Celtic v Rangers: Old Firm game lacked its usual edge
hardly caused Hampden to reverberate.
Most of the elements were present, but even the pageantry lacked its typical edge.
Mercifully, there was not a malevolent side to the occasion, and the encounter passed without significant trouble, with 19 arrests made in and around the stadium.
There were two flare-ups between players on the pitch, but it seemed almost a case of going through the motions.
The spectacle resembled an Old Firm game. The blue and green swathes of Hampden, the narkiness of some of the songs that ventured into offensive territory, and also the goading; all were redolent of the rivalry.
It sounded forceful as the players took to the field, but the competitive gap between the two sides reduced the encounter to something curious rather than gripping.
Leigh Griffiths' opening goal, after just 10 minutes, merely established the state of the game that had been expected: Celtic were better equipped to win, and Rangers had to set about coping with that.
Telling moments followed. Rangers' Lee Wallace could not always cope with the striding menace of Mikael Lustig; Scott Brown increasingly bossed the midfield, playing with a swagger, certainly, but also a feistiness that left one or two opponents grounded and in pain; and during the first-half, when Celtic took control of the scoreline, Kris Commons managed to motor away from Ian Black in midfield with barely a glance behind him.
Conceding the early goal caused Rangers alarm. The team had to come to terms with the fear that Celtic might steamroller them.
It was not until after the interval, when John Daly replaced Fraser Aird and Rangers had a presence up front to build their play around, that they found some attacking resolve.
It was always formless, though, because they finished the game without having landed a shot on target throughout the 90 minutes.
Quality was a casualty of the pitch and perhaps the weight of the occasion. There was no mistaking the powerful aplomb of Commons' strike to double Celtic's advantage after half an hour, but grace and poise tended to be absent.
It was telling that Celtic, having taken the lead and feeling comfortable with the way they could deal with Rangers, did not have a meaningful effort on target themselves after the break.
There were uncompromising moments - Lee McCulloch and John Guidetti both treated opponents at times as obstacles to knock aside - but no suspense.
Once in front, there was never any feeling that Celtic would let their assurance slip, even when Rangers were more adventurous after the break.
Taunts were shared among the crowd. Celtic fans, inevitably, suggested that "you're no' Rangers any more", which was met with ironic jeers. The two rivals will always find new ways to express the antagonism, but the feelings themselves are age old.
The encounter did not reveal anything unexpected. Celtic had the better players and more coherent game plan: Rangers looked like a team full of individuals lacking belief and drive. One club is stable and ambitious, the other is struggling to comprehend what has become of its soul.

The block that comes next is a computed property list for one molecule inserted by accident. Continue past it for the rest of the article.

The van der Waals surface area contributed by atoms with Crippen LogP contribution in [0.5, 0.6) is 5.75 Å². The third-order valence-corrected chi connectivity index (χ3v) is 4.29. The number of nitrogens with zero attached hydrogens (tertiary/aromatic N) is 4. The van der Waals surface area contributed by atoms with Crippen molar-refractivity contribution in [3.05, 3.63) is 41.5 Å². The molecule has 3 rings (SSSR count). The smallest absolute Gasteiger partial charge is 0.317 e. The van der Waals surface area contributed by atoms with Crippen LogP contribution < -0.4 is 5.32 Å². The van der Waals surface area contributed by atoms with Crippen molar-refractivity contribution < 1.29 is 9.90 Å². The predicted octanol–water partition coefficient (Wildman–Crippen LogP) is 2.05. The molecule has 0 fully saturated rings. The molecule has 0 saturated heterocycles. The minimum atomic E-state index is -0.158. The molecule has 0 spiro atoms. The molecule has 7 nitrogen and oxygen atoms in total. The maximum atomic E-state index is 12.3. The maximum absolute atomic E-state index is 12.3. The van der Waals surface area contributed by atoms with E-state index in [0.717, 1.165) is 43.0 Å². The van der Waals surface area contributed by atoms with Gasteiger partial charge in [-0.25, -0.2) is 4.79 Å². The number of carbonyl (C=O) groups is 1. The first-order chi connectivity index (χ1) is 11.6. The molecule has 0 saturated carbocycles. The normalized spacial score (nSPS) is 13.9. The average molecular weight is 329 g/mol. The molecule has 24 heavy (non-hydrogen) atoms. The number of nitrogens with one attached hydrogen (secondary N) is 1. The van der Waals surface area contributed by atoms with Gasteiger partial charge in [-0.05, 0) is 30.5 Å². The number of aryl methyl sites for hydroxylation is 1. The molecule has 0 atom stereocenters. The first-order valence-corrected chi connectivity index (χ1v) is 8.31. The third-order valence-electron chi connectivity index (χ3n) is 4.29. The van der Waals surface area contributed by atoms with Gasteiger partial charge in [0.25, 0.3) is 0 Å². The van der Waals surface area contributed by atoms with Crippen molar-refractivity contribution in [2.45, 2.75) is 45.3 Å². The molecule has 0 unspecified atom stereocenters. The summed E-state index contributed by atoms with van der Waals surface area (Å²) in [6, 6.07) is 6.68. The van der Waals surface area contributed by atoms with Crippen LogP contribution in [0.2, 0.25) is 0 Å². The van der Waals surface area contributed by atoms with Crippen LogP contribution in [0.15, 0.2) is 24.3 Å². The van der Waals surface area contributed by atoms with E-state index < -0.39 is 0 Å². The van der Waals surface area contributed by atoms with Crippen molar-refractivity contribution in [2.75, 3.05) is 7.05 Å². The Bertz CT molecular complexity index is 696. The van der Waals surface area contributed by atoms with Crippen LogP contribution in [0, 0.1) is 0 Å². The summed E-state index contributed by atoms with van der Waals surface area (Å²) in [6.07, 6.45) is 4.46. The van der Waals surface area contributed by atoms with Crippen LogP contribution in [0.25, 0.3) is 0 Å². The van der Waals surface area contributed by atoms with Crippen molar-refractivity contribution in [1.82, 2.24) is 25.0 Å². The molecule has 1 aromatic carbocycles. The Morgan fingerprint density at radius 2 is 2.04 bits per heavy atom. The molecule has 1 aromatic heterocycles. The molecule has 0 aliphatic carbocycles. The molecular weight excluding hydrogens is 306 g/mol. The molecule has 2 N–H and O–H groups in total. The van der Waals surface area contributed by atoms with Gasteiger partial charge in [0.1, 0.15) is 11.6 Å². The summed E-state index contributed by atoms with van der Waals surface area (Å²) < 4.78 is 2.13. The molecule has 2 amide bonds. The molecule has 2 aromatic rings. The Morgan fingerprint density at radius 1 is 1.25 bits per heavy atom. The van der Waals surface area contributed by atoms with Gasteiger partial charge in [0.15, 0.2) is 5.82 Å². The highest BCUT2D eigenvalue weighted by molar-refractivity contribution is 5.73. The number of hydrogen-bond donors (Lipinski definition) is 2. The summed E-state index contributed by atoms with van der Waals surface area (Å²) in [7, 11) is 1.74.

Rangers fans wanted more from the game, but might have expected less and many consider the more important contest to be the one that lies ahead between the current board and those who want to take control.
For Celtic, as manager Ronny Deila celebrated with the fans afterwards and the players embarked on a lap of honour, at one side of Hampden at least, the sense remains of a work in progress.
This was a no-win game for the manager, in the sense that Celtic were expected to triumph comfortably, given Rangers' circumstances and state of disarray.
They did the job, with an element of professionalism. The pitch was a limiting factor, although Celtic still seem some way short of the side that Deila wants.
The game itself lacked accomplishment, and previous meetings between the sides have been more frenetic, but this latest meeting delivered only a sense of displacement.
It was an Old Firm game, but without the riveting edge of one in which both sides have the measure of each other.
Celtic will come away with the notion of progress being made; Rangers are left to wonder when coherence and vision will return to the decision-making at the club.
Brown sauntered around the pitch in the second-half, and left Black looking helpless as he scurried around. The Celtic captain knew that he had the command of the pitch by then.
When Rangers' Kenny Miller left the field to be replaced by Nicky Clark, he shook his head grimly in resignation.
The symbolism was evident. Hampden was full, the willingness was evident, and the rivalry will one day be fully restored. That moment is not now, though.
Deila spoke afterwards of pursuing the treble. Rangers are chasing something more profound: a future.
Former Rangers director Dave King arrived in Glasgow on Saturday, but did not attend the game, watching it instead on television.
The scope of the work that needs to be done at the club is now clear, from events on the field to the money the directors chose to borrow from Mike Ashley, whose associates currently run the club.
The story of the Old Firm continues to evolve.